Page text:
• The right for a defendant to have a hearing, during which they have the chance to present evidence.
  • The right to test evidence presented in a case (cross examination.)
  • The right of the accused to not have previous convictions brought up during their trial.

Define anarchy and tyranny-

Anarchy can emerge when society is left without a legal system. This is common after war or natural disasters. Violence and widespread looting are two indications that society is on the verge of anarchy. Tyranny in some aspects is the opposite of anarchy. It occurs when there is a breach of power of the law makers and enforcers. “Police states” is a term used to describe the fact that law enforcers act arbitrary and with out of fear of consequence. Justice is impossible, there is no distinction between law makers, law enforcers and the courts.  

Outline the origin of common law- 

Common law is the body of customary law, based upon judicial decisions. Common law is law made by judges rather than parliaments.

Examine the hierarchy and jurisdiction of state and federal courts- 

Federal court hierarchy-

High court is the highest court in Australia. It hears appeals from all other Australian courts and its main function is to interpret the constitution and determine whether legislation is constitutionally valid.

Federal court is approximately equivalent of a state supreme court. Its original jurisdiction is to hear criminal and civil cases concerned with Commonwealth law (terrorism, immigration, customs etc.)

Family court can only hear matters concerned with family law. Family court has jurisdiction over marital disputes, divorces and also care of children.

state court hierarchy- 

High court hears appeals from state and territory courts, as well as the constitutionality of any state or territory legislation.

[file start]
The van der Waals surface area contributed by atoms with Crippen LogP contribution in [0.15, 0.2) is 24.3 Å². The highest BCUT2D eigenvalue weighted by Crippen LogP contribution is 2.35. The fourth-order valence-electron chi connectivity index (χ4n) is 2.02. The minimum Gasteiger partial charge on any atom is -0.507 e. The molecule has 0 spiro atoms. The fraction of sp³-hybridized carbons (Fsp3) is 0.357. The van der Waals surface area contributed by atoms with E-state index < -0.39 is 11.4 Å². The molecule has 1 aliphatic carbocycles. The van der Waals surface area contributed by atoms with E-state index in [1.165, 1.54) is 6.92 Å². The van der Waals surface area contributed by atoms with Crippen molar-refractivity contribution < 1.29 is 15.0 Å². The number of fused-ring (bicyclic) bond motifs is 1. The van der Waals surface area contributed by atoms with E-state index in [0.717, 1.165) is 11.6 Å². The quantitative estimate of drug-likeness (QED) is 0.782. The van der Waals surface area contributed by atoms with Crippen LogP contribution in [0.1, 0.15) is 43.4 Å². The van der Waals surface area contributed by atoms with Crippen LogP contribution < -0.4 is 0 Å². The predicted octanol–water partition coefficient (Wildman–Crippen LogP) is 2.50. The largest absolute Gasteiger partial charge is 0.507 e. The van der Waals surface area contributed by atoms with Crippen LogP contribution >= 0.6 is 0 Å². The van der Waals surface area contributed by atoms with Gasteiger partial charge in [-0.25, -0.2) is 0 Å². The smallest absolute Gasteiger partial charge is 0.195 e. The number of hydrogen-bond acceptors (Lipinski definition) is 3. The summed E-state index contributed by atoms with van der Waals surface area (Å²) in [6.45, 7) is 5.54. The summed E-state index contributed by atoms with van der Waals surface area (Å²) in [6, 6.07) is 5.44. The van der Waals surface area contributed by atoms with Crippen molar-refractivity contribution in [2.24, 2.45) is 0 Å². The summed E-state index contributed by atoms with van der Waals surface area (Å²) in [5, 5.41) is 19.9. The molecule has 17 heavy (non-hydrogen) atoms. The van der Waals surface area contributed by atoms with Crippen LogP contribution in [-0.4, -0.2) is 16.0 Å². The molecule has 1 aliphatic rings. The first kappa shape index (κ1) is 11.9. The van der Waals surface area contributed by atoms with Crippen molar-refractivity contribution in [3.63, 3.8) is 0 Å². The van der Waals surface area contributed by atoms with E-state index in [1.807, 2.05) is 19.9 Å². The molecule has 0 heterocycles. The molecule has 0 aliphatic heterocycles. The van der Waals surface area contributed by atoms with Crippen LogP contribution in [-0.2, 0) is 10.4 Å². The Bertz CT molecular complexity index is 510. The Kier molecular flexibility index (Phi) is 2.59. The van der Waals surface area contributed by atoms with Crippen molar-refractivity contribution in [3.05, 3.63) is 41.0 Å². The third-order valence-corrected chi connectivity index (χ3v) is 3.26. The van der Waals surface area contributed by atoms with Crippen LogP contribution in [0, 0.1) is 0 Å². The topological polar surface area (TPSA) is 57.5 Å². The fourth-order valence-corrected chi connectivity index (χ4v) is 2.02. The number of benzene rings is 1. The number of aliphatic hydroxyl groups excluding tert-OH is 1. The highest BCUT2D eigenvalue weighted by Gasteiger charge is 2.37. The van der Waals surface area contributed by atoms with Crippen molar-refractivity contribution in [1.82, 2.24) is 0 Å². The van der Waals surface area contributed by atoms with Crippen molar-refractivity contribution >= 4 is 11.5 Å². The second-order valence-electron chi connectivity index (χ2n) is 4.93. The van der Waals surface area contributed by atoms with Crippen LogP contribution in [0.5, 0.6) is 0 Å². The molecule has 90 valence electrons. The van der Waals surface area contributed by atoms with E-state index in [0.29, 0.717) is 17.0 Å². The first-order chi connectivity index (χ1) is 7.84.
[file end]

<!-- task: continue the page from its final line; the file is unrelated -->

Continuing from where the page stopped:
Court of appeal has appellate jurisdiction only: they are formed to hear appeals from the supreme or district court.

Supreme court is the highest court in each state and territory. They hear the most serious of offences. Charges involving multiple offences may also be referred to the supreme court.  

District court is an intermediate court, hearing criminal trials for serious offences. It has jurisdiction to hear all but the most serious of criminal charges such as murder etc.

Outline the role and structure of parliament and the legislative process-

The Australian parliament consists of the Queen who is represented by the governor general and two houses, the senate and the house of representatives. The house of representatives is the lower house and its primary role is to make new laws and to amend existing ones. The house of representative’s form government, decide matters on national interest, represent the interests of the people in their electorates, propose, debate and vote on bills and amendments, examine issues in committees and also to scrutinize executive government. The senate is the upper house which can introduce bills. The senate decides matters of national interest, represents the interests of people in their states or territories, propose, debate and vote on bills and amendments, examine issues in committees and scrutinize executive government.